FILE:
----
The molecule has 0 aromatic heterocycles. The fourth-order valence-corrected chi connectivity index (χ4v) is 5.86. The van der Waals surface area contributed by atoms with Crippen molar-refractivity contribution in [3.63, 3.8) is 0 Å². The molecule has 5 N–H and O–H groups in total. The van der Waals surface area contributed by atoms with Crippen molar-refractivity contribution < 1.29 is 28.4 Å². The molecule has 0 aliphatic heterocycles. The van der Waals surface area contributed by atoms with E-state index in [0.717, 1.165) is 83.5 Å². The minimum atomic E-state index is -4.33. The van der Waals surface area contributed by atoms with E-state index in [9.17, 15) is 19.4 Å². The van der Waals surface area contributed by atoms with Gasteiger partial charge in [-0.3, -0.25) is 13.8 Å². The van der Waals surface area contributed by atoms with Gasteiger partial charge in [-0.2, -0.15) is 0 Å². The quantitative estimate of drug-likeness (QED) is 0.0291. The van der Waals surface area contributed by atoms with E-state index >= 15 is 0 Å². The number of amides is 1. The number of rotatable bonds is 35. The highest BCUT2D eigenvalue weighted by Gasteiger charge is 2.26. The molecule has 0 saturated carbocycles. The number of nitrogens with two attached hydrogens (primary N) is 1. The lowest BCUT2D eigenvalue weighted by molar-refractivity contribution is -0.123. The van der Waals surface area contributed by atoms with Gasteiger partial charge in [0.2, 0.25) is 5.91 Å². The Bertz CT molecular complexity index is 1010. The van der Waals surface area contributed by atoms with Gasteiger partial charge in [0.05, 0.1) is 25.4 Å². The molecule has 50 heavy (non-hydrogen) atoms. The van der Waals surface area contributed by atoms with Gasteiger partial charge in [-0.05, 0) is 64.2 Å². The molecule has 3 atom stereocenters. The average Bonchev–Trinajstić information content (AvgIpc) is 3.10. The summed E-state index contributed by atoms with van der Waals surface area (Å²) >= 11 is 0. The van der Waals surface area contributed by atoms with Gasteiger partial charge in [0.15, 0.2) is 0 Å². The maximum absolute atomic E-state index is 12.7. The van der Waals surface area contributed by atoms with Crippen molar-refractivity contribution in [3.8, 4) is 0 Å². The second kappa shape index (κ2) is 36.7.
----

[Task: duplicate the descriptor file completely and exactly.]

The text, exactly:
The molecule has 0 aromatic heterocycles. The fourth-order valence-corrected chi connectivity index (χ4v) is 5.86. The van der Waals surface area contributed by atoms with Crippen molar-refractivity contribution in [3.63, 3.8) is 0 Å². The molecule has 5 N–H and O–H groups in total. The van der Waals surface area contributed by atoms with Crippen molar-refractivity contribution < 1.29 is 28.4 Å². The molecule has 0 aliphatic heterocycles. The van der Waals surface area contributed by atoms with E-state index in [0.717, 1.165) is 83.5 Å². The minimum atomic E-state index is -4.33. The van der Waals surface area contributed by atoms with E-state index in [9.17, 15) is 19.4 Å². The van der Waals surface area contributed by atoms with Gasteiger partial charge in [-0.3, -0.25) is 13.8 Å². The van der Waals surface area contributed by atoms with Gasteiger partial charge in [-0.2, -0.15) is 0 Å². The quantitative estimate of drug-likeness (QED) is 0.0291. The van der Waals surface area contributed by atoms with E-state index >= 15 is 0 Å². The number of amides is 1. The number of rotatable bonds is 35. The highest BCUT2D eigenvalue weighted by Gasteiger charge is 2.26. The molecule has 0 saturated carbocycles. The number of nitrogens with two attached hydrogens (primary N) is 1. The lowest BCUT2D eigenvalue weighted by molar-refractivity contribution is -0.123. The van der Waals surface area contributed by atoms with Gasteiger partial charge in [0.2, 0.25) is 5.91 Å². The Bertz CT molecular complexity index is 1010. The van der Waals surface area contributed by atoms with Gasteiger partial charge in [0.05, 0.1) is 25.4 Å². The molecule has 50 heavy (non-hydrogen) atoms. The van der Waals surface area contributed by atoms with Gasteiger partial charge in [-0.05, 0) is 64.2 Å². The molecule has 3 atom stereocenters. The average Bonchev–Trinajstić information content (AvgIpc) is 3.10. The summed E-state index contributed by atoms with van der Waals surface area (Å²) >= 11 is 0. The van der Waals surface area contributed by atoms with Gasteiger partial charge in [0.15, 0.2) is 0 Å². The maximum absolute atomic E-state index is 12.7. The van der Waals surface area contributed by atoms with Crippen molar-refractivity contribution in [3.8, 4) is 0 Å². The second kappa shape index (κ2) is 36.7.